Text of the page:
Alex Edmunds, 26, a Princeton graduate from Los Angeles, was on the golden path to investment banking. Today he is a matchmaker living in Beijing. Five years ago he came to China to study the language and decided to stay. He was keen to meet Chinese women and had many blind dates organised by Chinese dating websites. He was struck by the women's materialism and wished there was a better platform to find a significant other. So he set one up himself, Coucou8.com .
How does your website differ from other Chinese dating websites?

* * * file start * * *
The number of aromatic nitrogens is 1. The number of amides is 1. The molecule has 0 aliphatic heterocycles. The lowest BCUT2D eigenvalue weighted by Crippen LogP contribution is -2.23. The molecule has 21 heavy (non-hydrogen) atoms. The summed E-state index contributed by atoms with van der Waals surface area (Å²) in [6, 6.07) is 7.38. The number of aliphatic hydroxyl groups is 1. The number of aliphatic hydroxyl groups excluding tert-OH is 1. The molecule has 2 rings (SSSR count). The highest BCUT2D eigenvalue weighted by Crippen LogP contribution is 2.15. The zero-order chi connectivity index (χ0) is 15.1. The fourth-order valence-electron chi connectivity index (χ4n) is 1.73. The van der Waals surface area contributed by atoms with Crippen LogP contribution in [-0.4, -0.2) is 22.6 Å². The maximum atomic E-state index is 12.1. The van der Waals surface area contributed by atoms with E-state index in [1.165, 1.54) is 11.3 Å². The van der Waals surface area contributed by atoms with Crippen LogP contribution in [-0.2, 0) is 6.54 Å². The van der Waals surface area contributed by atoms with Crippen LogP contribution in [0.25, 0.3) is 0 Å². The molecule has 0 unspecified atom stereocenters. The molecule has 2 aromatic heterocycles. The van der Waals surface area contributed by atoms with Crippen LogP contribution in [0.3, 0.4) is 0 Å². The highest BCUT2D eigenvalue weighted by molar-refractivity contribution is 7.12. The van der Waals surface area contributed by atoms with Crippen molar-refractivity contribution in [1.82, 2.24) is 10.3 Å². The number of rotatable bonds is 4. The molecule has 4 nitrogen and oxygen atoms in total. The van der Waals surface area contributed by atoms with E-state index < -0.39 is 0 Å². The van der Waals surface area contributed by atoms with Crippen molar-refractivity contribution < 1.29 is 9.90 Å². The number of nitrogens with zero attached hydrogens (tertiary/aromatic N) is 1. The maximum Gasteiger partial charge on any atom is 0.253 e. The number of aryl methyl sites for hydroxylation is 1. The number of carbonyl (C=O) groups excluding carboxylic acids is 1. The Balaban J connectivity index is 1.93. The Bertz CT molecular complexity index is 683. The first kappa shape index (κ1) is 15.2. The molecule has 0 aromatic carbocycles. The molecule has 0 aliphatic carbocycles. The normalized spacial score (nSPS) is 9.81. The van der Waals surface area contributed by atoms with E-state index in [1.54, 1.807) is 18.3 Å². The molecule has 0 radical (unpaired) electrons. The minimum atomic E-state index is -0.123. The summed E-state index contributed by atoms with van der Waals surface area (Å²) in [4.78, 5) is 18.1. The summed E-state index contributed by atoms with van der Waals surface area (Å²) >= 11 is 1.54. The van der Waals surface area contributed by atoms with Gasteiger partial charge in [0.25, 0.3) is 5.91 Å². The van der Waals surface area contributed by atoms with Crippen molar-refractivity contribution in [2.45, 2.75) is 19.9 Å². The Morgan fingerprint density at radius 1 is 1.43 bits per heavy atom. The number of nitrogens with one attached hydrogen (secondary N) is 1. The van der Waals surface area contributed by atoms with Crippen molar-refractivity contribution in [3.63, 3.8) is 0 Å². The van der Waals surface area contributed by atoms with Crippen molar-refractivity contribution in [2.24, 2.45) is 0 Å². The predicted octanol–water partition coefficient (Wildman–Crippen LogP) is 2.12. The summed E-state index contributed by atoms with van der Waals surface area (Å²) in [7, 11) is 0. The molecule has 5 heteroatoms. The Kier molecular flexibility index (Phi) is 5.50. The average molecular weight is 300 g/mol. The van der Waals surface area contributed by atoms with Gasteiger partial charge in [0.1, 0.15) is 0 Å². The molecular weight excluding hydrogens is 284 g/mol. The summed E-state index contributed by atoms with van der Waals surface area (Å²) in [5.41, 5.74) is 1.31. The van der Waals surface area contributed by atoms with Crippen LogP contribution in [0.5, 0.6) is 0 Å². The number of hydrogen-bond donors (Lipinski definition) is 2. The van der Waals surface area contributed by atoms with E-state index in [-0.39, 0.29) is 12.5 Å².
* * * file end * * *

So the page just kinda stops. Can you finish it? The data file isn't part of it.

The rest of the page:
It took me months to experience blind dates the Chinese way. When I socialised among wider groups, I realised there should be a way for people who are interested in Western events, or a Western kind of format, to find their "significant other". We organise offline events for classy people to get together and use our website Coucou8.com  as a portal to book events. Almost every week there are between eight and 24 people for small interest group activities such as badminton, picnics, cooking classes or hiking in the northwest of Beijing. If girls are really good at cooking they can find others who cook well too. If guys are good at badminton, they can show off and attract girls. The events are set up for people to meet in a low-key way. We want to create an environment to let people get to know each other over two or three hours instead of a 15-second conversation going through 200 people at once at a mass blind date organised by a Chinese dating website.